It is one of the oldest institution in our government and stretches back to the founding of our Republic. Yet, in a decision made without consulting other members, former pages, or historians, Speaker John A. Boehner (R-Ohio) and Minority Leader Nancy Pelosi (D-San Francisco) snuffed out the program to save just $5 million. As a former House leadership page in the 1970s (and here), I have written repeatedly in columns to propose page alumni taking over the program and even funding most or all of the program. The problems in the past have been entirely due to the pedophiles among the members and poor administration. Instead of allowing some discussion of alternatives, the House leadership moved to kill a program that has been a cherished and powerful symbol in our government.
To say that former pages are furious is an understatement. One would have thought that the leadership would show a modicum of respect for the institution to allow discussion and conferral. There are few institutions in this country as old as the page program. Moreover, these are members who have been gushing hundreds of billions of dollars abroad without any serious effort to bring three wars to an end. Billions have been reported stolen by the Karzai government and other governmental officials abroad. Yet, for the leadership has decided to kill this almost 200 year institution to save $5 million — without even discussing the possibility of private support. The page ranks include some of the most successful politicians and business people in the country, including Bill Gates.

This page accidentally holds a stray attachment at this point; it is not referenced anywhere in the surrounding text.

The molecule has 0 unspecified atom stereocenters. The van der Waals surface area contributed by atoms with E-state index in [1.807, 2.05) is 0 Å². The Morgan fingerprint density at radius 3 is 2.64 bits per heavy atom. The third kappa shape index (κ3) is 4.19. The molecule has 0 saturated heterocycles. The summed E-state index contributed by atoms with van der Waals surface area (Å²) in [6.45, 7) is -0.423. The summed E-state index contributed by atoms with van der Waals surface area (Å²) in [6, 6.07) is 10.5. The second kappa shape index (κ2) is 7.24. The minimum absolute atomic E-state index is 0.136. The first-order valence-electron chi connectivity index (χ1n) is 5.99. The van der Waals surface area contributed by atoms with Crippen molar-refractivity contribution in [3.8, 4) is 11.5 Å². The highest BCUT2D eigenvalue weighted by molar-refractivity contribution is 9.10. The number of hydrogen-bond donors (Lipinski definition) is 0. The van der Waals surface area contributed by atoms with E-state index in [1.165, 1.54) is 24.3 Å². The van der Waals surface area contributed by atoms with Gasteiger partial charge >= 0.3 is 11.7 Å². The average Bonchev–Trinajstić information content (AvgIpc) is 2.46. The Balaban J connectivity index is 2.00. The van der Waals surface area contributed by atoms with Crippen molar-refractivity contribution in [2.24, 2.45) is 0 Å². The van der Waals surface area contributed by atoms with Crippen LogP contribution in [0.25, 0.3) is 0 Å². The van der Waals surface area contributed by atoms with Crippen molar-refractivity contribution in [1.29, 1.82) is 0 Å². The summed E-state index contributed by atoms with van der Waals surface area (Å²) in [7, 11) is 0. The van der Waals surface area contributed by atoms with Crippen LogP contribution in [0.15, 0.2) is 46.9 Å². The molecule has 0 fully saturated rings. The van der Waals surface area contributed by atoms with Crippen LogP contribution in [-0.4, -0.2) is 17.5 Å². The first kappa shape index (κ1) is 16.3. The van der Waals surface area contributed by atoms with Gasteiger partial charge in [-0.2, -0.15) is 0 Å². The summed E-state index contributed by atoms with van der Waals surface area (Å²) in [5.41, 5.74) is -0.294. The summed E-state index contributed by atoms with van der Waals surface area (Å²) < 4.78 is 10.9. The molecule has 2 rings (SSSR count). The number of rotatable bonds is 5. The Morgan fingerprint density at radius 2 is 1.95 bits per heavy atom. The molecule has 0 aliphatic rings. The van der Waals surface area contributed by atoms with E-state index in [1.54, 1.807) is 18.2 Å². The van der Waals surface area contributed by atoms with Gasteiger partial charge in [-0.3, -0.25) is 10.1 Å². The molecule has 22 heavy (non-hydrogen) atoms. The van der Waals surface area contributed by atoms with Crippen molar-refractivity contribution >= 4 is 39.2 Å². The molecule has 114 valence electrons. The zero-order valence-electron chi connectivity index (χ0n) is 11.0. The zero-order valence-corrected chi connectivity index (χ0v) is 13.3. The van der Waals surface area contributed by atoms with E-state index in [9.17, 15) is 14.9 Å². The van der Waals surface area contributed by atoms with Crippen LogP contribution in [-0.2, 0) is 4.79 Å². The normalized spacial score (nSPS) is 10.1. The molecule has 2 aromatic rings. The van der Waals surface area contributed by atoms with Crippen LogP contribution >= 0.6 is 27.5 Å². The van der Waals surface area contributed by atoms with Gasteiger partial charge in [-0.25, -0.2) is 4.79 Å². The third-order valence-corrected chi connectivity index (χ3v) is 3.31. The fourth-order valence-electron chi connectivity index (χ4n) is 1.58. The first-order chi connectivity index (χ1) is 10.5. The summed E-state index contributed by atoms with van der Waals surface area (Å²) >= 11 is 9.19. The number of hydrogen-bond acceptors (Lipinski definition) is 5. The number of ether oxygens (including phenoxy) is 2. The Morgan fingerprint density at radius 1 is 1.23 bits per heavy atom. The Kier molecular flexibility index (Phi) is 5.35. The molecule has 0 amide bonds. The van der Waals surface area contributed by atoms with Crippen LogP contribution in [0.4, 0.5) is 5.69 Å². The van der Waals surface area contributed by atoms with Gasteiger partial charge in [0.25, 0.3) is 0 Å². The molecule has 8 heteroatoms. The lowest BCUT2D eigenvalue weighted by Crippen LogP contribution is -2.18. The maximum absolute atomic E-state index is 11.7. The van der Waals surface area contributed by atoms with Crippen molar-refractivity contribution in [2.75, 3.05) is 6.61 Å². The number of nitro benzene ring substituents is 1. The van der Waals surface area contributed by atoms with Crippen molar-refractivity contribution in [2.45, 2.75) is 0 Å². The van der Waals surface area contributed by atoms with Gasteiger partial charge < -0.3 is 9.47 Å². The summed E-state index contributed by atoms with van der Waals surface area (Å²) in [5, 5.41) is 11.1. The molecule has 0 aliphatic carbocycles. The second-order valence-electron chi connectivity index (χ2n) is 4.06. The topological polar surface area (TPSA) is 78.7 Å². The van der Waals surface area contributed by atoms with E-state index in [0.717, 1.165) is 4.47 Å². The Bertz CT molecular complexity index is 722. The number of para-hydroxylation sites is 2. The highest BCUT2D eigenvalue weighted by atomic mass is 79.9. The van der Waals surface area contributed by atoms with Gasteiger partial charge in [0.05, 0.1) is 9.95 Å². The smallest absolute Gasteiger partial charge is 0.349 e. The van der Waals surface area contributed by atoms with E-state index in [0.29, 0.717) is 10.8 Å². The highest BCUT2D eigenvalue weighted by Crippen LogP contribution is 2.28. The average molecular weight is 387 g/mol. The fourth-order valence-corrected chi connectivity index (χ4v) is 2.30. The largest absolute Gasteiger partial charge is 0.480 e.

I am floored by the both the decision and the way it was presented. The problem is that there are few advocates for history in Congress. Bridges, highways, and the like have concentrated benefits to one or more members. That is all that is needed. However, scientific and historical interests have no lobbyists or contractors to represent them. A 200 year institution simply does not rise to the level of an earmark.
It is not clear if there is a chance for pages and historians to be heard. Had we been informed, we could have come up with an alternative plan. The members have historically mismanaged the program but have refused to relinquish control to those who are willing to put the program on firm financial and organizational footing. Everyone understands that we have to cut back, but the decision not to allow consideration of private funding seems to reveal a desire to end the program regardless of its cost.
I have heard from dozens of pages in the last few hours who are irate and want to be heard. The question is whether the House leadership will allow us to propose a way to save this institution and its cherished symbol. Pages have always represented the rising generation as Congress crafts laws that will shape their future. It is too important of an institution to be scrapped without debate or consideration. After roughly 200 years, it deserves better.